The evolutionary process of anagenesis is thought to control distributions of members of the Zaphrentites delanouei species group, the Tournaisian-Viséan solitary rugose corals, within the Carboniferous Limestone. We present alternative interpretations specific to the Friars Point Limestone Formation, which point to composite evolutionary processes closer to anacladogenesis. We use a Markov Chain Monte Carlo process to organize fossils into matrices representing states of concurrence, where concurrence is the number of species coexisting in each bed. We analyse their distributions according to transitions between states. Data testing by matrix multiplication shows whether stochastic equilibrium or convergence is reached, to determine probabilities of species coexistence. Taking the probabilities from the Markov Chain Monte Carlo process to represent the first generation of a branching process, we proceed to calculate the second to fourth generations. Finally, we model these values in a Galton–Watson process to determine the likelihood of ultimate extinction, and whether the species belong to the same population without immigration or emigration. Results show that the species distribution is both anagenetic (0.725) and cladogenetic (0.275). Therefore, we define the evolutionary process as anacladogenetic with the potential for up to eight species in addition to the six defined in the literature. This represents some evidence for a population unaffected by immigration or emigration, with a high likelihood of ultimate extinction for most localities. We deduce that second or third-generation concurrences are a requisite for survival, even with anacladogenesis. As an environmental corollary, the amplification of extinction rates was exacerbated within a regressive marine system, and our techniques will allow further exploration of evolutionary mechanisms and energy within coral ecosystems.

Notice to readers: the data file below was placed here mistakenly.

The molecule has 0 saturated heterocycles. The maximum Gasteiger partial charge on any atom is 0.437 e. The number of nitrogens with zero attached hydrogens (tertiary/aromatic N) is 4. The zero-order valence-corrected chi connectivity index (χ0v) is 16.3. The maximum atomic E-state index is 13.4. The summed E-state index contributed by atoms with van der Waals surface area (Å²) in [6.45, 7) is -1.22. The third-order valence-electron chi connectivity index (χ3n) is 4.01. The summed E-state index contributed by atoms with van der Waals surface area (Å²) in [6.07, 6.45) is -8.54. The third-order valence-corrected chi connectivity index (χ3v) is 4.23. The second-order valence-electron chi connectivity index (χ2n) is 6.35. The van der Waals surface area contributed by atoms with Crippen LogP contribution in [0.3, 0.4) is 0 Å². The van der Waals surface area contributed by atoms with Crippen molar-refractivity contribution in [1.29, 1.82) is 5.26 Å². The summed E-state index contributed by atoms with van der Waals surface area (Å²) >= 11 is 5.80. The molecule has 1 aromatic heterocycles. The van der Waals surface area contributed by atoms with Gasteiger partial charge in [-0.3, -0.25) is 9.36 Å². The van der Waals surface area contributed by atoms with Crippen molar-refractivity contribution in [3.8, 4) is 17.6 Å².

- branching process
- Markov Chain Monte Carlo